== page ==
After two months constructing the set for the production of A Midsummer Night’s Dream in Edgerton Park, Carlos Torres said with unabashed pride, that he became “a huge theater nerd.”
Through Achievement First Amistad High School’s summer internship program, which paired him with Elm Shakespeare Co., Torres learned to use obscure power tools, scanned iambic pentameter, splotched paint onto half of his wardrobe and found a passion for working behind the scenes in theater.
The sky is clear in Emitting. A dancer, hair cast in every direction, enveloped in the ghost images of feathers, is moving, moved, and about to move in a long exposure. Photographer Kim Weston has collapsed a long moment into a map of this dancer’s heat and spirit.
Guitarist Kryssi Battalene, going under the name Kryssi B for a solo set at Never Ending Books, thanked everyone for coming out on a Monday night. But she spoke through a tremolo effect, making her voice distant, submerged, the consonants blurring together.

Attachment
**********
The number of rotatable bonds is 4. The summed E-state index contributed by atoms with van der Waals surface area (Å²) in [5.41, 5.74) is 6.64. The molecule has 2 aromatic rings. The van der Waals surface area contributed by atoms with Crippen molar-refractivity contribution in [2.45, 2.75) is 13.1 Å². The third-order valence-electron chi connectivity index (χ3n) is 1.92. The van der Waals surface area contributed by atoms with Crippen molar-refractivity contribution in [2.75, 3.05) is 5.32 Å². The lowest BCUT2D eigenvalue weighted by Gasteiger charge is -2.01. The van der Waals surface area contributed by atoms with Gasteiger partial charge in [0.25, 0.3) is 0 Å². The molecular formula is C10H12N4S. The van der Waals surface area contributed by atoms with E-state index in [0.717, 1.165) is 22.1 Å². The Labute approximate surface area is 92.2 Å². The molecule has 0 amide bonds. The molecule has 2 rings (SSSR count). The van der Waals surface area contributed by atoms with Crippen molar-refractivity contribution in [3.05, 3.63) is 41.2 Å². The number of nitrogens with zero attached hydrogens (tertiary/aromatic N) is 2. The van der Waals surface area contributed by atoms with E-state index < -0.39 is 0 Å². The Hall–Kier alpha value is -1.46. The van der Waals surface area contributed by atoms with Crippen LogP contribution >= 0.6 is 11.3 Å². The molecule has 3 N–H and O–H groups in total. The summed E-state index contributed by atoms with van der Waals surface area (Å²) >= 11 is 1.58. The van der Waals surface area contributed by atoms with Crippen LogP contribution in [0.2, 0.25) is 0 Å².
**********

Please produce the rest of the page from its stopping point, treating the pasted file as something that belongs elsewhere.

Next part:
With the house lights dimmed, it was an apt beginning for a night of music that often swelled and floated in surprising yet soothing ways, as four acts ranging from folk to electronic music — Battalene, Sam Moth, Village of Spaces, and Kath Bloom — showed what they could do.
Stephany Brown, Kriss Santala, and Andy Beetham burst into laughter in Cafe Nine, in the time between happy hour and that night’s featured show, when asked how they got the name for their band, La Tunda.
A thousand years from now ... Civilization left 242 years ago. And scientists have returned to go through the rubble at Yale University.
The Time Lab at the School of Science at Yale has been recording all of the history of mankind. So in going through the rubble we’re digging through recorded history of what happened that caused people to leave.